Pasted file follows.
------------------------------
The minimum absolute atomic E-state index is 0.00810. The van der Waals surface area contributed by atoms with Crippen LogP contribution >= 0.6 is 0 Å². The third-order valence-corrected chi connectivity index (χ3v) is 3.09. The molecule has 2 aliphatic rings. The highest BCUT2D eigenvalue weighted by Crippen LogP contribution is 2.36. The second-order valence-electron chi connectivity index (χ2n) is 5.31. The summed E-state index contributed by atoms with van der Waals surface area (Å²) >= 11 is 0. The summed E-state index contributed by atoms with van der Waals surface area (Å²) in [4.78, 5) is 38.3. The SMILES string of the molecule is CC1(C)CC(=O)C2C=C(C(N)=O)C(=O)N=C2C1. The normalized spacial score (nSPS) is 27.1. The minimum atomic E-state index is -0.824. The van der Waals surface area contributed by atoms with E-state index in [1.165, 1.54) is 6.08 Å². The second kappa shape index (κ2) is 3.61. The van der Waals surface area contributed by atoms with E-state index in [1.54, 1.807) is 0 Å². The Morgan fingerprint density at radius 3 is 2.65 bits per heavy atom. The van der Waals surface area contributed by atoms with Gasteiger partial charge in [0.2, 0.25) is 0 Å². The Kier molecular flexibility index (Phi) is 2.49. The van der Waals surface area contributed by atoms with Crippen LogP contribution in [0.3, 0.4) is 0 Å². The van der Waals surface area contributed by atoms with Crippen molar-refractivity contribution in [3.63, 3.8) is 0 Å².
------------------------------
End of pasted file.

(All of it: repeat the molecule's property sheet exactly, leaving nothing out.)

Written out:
The minimum absolute atomic E-state index is 0.00810. The van der Waals surface area contributed by atoms with Crippen LogP contribution >= 0.6 is 0 Å². The third-order valence-corrected chi connectivity index (χ3v) is 3.09. The molecule has 2 aliphatic rings. The highest BCUT2D eigenvalue weighted by Crippen LogP contribution is 2.36. The second-order valence-electron chi connectivity index (χ2n) is 5.31. The summed E-state index contributed by atoms with van der Waals surface area (Å²) >= 11 is 0. The summed E-state index contributed by atoms with van der Waals surface area (Å²) in [4.78, 5) is 38.3. The SMILES string of the molecule is CC1(C)CC(=O)C2C=C(C(N)=O)C(=O)N=C2C1. The normalized spacial score (nSPS) is 27.1. The minimum atomic E-state index is -0.824. The van der Waals surface area contributed by atoms with E-state index in [1.165, 1.54) is 6.08 Å². The second kappa shape index (κ2) is 3.61. The van der Waals surface area contributed by atoms with E-state index in [1.54, 1.807) is 0 Å². The Morgan fingerprint density at radius 3 is 2.65 bits per heavy atom. The van der Waals surface area contributed by atoms with Gasteiger partial charge in [0.2, 0.25) is 0 Å². The Kier molecular flexibility index (Phi) is 2.49. The van der Waals surface area contributed by atoms with Crippen LogP contribution in [0.3, 0.4) is 0 Å². The van der Waals surface area contributed by atoms with Crippen molar-refractivity contribution in [3.63, 3.8) is 0 Å².